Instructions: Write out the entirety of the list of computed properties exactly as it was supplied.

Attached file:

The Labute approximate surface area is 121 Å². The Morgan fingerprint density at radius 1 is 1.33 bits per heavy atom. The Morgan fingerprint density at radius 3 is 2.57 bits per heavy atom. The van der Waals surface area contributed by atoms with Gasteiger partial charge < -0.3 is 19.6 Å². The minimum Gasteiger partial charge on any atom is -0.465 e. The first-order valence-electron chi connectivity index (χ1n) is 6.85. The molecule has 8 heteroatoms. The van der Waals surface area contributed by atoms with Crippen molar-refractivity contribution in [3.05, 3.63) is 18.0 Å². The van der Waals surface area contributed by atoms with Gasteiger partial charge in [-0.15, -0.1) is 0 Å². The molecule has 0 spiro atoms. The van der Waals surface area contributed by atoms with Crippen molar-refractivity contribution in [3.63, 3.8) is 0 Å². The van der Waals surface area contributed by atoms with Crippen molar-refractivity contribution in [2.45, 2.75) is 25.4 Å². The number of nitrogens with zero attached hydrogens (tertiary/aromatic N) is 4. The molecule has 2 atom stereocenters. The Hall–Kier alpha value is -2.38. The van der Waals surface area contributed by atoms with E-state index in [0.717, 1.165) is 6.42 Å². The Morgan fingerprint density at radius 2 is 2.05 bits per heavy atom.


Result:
The Labute approximate surface area is 121 Å². The Morgan fingerprint density at radius 1 is 1.33 bits per heavy atom. The Morgan fingerprint density at radius 3 is 2.57 bits per heavy atom. The van der Waals surface area contributed by atoms with Gasteiger partial charge < -0.3 is 19.6 Å². The minimum Gasteiger partial charge on any atom is -0.465 e. The first-order valence-electron chi connectivity index (χ1n) is 6.85. The molecule has 8 heteroatoms. The van der Waals surface area contributed by atoms with Crippen molar-refractivity contribution in [3.05, 3.63) is 18.0 Å². The van der Waals surface area contributed by atoms with Gasteiger partial charge in [-0.15, -0.1) is 0 Å². The molecule has 0 spiro atoms. The van der Waals surface area contributed by atoms with Crippen molar-refractivity contribution in [3.63, 3.8) is 0 Å². The van der Waals surface area contributed by atoms with Crippen molar-refractivity contribution in [2.45, 2.75) is 25.4 Å². The number of nitrogens with zero attached hydrogens (tertiary/aromatic N) is 4. The molecule has 2 atom stereocenters. The Hall–Kier alpha value is -2.38. The van der Waals surface area contributed by atoms with E-state index in [0.717, 1.165) is 6.42 Å². The Morgan fingerprint density at radius 2 is 2.05 bits per heavy atom.